Premium foods pick up as marketers adjust to changing demand

By Lorraine Heller

- Last updated on GMT

Growth of gourmet and premium foods may have slowed from previous double-digits, but consumers are unwilling to give up some luxuries and marketers have found ways to respond to the changing demand, according to a new report.

Published by Packaged Facts, Gourmet, Specialty and Premium Foods, Beverages and Consumer Trends in the U.S., 8th Edition​ values the US market for these products at $67bn in 2009, up 4 percent on the previous year.

Although growth has dipped far below the double-digit annual pace recorded in the previous edition of this report, published in 2007, the researcher notes that consumers are more likely to seek some tradeoffs in order to stay within their means, rather than abandon the category altogether.

Trade-offs

“Consumers who are passionate wine lovers do not switch from Chateau Lafitte Rothschild to jug wine because they are down on their luck. Instead, they start combing wine stores for the many excellent vintages that cost $10 a bottle or less,” ​said Packaged Facts.

“Accordingly, marketers, retailers and foodservice providers that are succeeding in this environment are finding ways to respond to the economic downturn—not by ignoring it or reversing strategy, but by incorporating its impact on consumer behavior as a factor among others.”

Based on primary and secondary research, as well as a survey conducted in May-June 2010 by Packaged Facts and involving 1,881 US adults, the report reveals that one in five Americans seek out gourmet products when shopping. In addition, “a surprising”​ 30 percent of consumers said they were willing to pay more for gourmet food products.

Product categories

A break-down of products within the category reveals that beverages make up the largest part of the market, accounting for 34 percent of retail dollar sales in 2009. These products include bottled water and refrigerated juices in the dairy case.

In second place are the baked goods (including cookies, crackers, breads and sweet baked goods) pasta, and grains, which represent 14 percent of sales.

Meat/produce/seafood and produce departments combined a close third at 13 percent, followed by prepared foods contributing 10 percent of gourmet and premium dollar sales.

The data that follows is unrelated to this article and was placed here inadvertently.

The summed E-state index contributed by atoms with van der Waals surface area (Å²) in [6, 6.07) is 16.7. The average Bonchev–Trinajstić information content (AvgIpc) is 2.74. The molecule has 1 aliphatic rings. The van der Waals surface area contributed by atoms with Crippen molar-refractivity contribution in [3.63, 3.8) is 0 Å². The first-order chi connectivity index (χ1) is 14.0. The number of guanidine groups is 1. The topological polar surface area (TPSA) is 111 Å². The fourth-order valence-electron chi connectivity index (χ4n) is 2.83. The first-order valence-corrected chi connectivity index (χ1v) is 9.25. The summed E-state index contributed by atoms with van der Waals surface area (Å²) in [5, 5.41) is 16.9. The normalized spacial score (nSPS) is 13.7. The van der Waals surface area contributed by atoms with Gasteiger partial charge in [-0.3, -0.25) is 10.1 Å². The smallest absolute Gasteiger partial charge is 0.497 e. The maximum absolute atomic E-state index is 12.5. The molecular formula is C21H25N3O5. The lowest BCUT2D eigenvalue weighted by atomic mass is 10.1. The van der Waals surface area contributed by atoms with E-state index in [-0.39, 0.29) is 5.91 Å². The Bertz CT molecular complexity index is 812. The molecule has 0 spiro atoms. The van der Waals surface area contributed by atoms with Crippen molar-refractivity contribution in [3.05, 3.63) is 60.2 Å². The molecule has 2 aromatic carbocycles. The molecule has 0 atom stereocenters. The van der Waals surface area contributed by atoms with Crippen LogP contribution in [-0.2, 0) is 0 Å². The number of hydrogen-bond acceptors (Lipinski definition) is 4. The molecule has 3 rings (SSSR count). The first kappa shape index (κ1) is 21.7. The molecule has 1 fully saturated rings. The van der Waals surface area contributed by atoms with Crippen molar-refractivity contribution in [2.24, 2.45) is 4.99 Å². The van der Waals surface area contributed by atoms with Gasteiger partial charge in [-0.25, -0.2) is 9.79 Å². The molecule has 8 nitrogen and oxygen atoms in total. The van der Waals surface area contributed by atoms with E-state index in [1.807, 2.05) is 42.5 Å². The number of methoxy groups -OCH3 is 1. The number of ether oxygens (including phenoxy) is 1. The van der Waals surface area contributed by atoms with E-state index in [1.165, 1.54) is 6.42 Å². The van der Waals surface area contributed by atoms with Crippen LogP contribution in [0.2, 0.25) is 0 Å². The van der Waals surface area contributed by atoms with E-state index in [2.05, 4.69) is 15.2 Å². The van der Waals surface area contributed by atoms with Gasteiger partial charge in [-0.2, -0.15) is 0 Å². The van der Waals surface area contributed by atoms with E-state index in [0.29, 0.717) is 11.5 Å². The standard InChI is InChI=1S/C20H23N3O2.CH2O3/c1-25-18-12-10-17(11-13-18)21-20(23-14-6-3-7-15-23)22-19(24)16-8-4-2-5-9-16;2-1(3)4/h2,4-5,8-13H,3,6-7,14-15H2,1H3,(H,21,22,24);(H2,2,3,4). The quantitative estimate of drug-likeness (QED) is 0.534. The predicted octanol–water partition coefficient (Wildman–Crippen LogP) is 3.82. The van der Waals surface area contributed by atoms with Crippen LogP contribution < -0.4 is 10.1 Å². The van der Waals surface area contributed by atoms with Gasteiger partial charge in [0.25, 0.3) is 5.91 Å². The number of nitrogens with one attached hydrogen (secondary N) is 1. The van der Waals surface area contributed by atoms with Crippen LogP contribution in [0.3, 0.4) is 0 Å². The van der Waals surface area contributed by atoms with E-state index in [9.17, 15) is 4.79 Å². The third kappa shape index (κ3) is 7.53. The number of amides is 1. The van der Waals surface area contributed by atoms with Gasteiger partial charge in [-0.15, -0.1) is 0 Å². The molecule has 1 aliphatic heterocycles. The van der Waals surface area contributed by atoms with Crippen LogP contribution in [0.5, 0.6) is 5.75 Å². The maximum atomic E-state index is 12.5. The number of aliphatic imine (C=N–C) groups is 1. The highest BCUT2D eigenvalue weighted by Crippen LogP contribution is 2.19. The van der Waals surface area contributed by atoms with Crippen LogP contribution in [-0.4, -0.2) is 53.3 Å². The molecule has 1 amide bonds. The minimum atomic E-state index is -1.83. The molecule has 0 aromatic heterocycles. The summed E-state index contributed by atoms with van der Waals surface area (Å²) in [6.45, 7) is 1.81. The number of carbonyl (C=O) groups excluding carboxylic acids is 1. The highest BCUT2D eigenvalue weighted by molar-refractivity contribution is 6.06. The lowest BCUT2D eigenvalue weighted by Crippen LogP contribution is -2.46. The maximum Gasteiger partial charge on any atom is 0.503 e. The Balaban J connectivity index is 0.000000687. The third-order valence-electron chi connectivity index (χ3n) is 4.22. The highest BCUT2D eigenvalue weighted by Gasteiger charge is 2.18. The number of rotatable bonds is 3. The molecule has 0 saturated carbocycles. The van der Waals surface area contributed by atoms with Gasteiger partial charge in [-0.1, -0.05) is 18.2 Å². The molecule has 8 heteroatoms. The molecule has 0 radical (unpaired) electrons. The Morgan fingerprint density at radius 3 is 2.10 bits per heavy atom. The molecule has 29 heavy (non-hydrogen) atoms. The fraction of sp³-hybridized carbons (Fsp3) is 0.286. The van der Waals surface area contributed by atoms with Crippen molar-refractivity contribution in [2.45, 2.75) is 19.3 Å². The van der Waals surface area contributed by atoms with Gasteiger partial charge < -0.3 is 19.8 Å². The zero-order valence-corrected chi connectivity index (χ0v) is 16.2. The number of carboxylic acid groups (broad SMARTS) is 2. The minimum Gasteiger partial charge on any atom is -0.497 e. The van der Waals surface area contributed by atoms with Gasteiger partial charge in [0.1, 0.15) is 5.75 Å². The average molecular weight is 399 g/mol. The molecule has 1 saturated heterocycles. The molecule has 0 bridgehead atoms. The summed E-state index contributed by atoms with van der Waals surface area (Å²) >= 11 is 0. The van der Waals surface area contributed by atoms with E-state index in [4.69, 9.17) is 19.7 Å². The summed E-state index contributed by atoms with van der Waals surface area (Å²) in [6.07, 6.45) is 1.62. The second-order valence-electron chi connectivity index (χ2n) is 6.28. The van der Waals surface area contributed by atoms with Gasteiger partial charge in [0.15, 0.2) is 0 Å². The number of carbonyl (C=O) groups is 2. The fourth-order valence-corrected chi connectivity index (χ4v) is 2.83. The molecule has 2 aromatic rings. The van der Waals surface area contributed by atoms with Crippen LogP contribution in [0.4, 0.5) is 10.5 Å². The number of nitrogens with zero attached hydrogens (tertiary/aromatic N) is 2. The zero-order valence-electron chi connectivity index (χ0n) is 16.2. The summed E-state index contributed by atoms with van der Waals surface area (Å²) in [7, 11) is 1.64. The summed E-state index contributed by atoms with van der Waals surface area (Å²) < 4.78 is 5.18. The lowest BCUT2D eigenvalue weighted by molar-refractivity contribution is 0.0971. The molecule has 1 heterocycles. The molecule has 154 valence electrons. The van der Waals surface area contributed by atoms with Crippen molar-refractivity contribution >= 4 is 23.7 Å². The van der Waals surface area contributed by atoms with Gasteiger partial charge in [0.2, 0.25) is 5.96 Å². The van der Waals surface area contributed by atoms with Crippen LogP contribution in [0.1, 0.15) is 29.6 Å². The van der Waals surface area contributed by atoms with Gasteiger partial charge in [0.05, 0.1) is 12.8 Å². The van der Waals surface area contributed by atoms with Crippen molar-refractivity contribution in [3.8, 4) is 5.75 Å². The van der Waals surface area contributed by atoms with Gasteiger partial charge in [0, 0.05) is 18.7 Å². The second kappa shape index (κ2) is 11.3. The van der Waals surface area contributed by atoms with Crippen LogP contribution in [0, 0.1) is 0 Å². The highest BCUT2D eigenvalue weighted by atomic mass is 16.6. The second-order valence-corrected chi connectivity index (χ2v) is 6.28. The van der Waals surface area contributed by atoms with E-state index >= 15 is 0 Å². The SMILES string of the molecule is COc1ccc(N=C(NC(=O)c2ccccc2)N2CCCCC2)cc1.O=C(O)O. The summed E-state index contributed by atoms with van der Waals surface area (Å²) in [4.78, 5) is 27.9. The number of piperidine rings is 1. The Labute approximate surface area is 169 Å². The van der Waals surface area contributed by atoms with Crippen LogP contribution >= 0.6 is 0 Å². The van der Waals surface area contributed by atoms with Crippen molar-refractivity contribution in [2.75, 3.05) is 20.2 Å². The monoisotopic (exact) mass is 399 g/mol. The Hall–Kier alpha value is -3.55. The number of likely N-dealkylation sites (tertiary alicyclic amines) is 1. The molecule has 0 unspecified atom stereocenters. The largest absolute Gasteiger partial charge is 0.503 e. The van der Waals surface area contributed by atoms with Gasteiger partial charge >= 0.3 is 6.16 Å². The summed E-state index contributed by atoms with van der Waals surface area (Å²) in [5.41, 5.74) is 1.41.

In terms of retail outlets, mainstream supermarkets and grocery stores lead the market for these foods and beverages, accounting for over half (54 percent) of all sales last year. Gourmet and specialty stores came in second, holding an estimated 18 percent share of sales, followed by natural food supermarkets and stores and warehouse clubs, both at 8 percent. All other outlets – including mass merchandisers, drugstores, convenience stores, mail order/online and alternative channels – claim 12 percent of sales.

Product launches and forecasts

Packaged facts also included information from fellow analyst Datamonitor’s Product Launch Analytics. According to this database, there were 3,454 new products launched on the market in 2007, which were positioned as ‘gourmet’ or ‘upscale’.

Product launches “declined precipitously”​ in 2009 to 2,211, reflecting the downturn in the economy. During the first half of 2010, there were 942 new product launches, prompting Packaged Facts to project that more than 1,800 product launches will be reported by the end of 2010 if introductions continue at the same pace.

Overall, the researcher estimates that the market will reach $87bn within the next five years with a compound annual growth rate of 5 percent.

“During the 2010-2014 period, the positive upscaling factors that are being dragged down by the still weak economy will gradually regain the upper hand, causing annual growth to rise from 4 percent in 2010 to 7 percent by the end of the forecast period.”

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